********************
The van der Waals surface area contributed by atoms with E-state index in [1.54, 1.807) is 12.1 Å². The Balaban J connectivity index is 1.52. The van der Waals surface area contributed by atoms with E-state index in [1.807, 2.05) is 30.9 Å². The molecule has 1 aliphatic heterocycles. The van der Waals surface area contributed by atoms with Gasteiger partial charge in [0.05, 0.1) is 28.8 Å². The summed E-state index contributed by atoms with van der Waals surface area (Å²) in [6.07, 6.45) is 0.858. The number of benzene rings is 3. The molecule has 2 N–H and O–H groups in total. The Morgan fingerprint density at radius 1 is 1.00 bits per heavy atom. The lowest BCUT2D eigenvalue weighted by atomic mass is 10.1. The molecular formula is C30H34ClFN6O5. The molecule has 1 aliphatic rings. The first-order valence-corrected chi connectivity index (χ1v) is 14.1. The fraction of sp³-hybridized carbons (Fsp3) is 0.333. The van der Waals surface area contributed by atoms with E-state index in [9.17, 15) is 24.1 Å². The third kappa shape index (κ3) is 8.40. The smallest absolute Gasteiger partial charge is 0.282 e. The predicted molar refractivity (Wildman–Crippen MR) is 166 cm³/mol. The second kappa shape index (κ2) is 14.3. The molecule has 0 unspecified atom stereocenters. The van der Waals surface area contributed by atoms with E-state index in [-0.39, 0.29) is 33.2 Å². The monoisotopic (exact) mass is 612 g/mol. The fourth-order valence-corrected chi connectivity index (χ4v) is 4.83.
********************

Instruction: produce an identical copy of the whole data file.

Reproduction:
The van der Waals surface area contributed by atoms with E-state index in [1.54, 1.807) is 12.1 Å². The Balaban J connectivity index is 1.52. The van der Waals surface area contributed by atoms with E-state index in [1.807, 2.05) is 30.9 Å². The molecule has 1 aliphatic heterocycles. The van der Waals surface area contributed by atoms with Gasteiger partial charge in [0.05, 0.1) is 28.8 Å². The summed E-state index contributed by atoms with van der Waals surface area (Å²) in [6.07, 6.45) is 0.858. The number of benzene rings is 3. The molecule has 2 N–H and O–H groups in total. The Morgan fingerprint density at radius 1 is 1.00 bits per heavy atom. The lowest BCUT2D eigenvalue weighted by atomic mass is 10.1. The molecular formula is C30H34ClFN6O5. The molecule has 1 aliphatic rings. The first-order valence-corrected chi connectivity index (χ1v) is 14.1. The fraction of sp³-hybridized carbons (Fsp3) is 0.333. The van der Waals surface area contributed by atoms with E-state index in [9.17, 15) is 24.1 Å². The third kappa shape index (κ3) is 8.40. The smallest absolute Gasteiger partial charge is 0.282 e. The predicted molar refractivity (Wildman–Crippen MR) is 166 cm³/mol. The second kappa shape index (κ2) is 14.3. The molecule has 0 unspecified atom stereocenters. The van der Waals surface area contributed by atoms with E-state index in [-0.39, 0.29) is 33.2 Å². The monoisotopic (exact) mass is 612 g/mol. The fourth-order valence-corrected chi connectivity index (χ4v) is 4.83.